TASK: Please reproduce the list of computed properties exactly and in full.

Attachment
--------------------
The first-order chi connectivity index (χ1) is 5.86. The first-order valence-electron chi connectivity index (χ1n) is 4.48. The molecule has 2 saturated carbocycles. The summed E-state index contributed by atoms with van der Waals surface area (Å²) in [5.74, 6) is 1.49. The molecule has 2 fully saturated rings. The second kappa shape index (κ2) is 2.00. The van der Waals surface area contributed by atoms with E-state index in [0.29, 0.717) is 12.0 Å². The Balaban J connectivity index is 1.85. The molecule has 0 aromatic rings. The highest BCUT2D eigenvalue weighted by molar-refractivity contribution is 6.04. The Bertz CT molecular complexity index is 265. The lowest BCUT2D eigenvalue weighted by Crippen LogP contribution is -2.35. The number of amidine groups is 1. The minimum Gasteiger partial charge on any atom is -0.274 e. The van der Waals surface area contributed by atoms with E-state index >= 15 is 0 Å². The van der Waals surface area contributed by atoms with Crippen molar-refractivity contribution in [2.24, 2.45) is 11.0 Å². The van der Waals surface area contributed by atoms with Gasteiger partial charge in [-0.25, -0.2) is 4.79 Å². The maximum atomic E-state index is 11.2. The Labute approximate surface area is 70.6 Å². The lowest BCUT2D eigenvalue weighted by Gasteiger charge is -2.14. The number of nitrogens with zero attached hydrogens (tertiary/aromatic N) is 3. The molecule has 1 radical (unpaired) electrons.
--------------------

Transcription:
The first-order chi connectivity index (χ1) is 5.86. The first-order valence-electron chi connectivity index (χ1n) is 4.48. The molecule has 2 saturated carbocycles. The summed E-state index contributed by atoms with van der Waals surface area (Å²) in [5.74, 6) is 1.49. The molecule has 2 fully saturated rings. The second kappa shape index (κ2) is 2.00. The van der Waals surface area contributed by atoms with E-state index in [0.29, 0.717) is 12.0 Å². The Balaban J connectivity index is 1.85. The molecule has 0 aromatic rings. The highest BCUT2D eigenvalue weighted by molar-refractivity contribution is 6.04. The Bertz CT molecular complexity index is 265. The lowest BCUT2D eigenvalue weighted by Crippen LogP contribution is -2.35. The number of amidine groups is 1. The minimum Gasteiger partial charge on any atom is -0.274 e. The van der Waals surface area contributed by atoms with E-state index >= 15 is 0 Å². The van der Waals surface area contributed by atoms with Crippen molar-refractivity contribution in [2.24, 2.45) is 11.0 Å². The van der Waals surface area contributed by atoms with Gasteiger partial charge in [-0.25, -0.2) is 4.79 Å². The maximum atomic E-state index is 11.2. The Labute approximate surface area is 70.6 Å². The lowest BCUT2D eigenvalue weighted by Gasteiger charge is -2.14. The number of nitrogens with zero attached hydrogens (tertiary/aromatic N) is 3. The molecule has 1 radical (unpaired) electrons.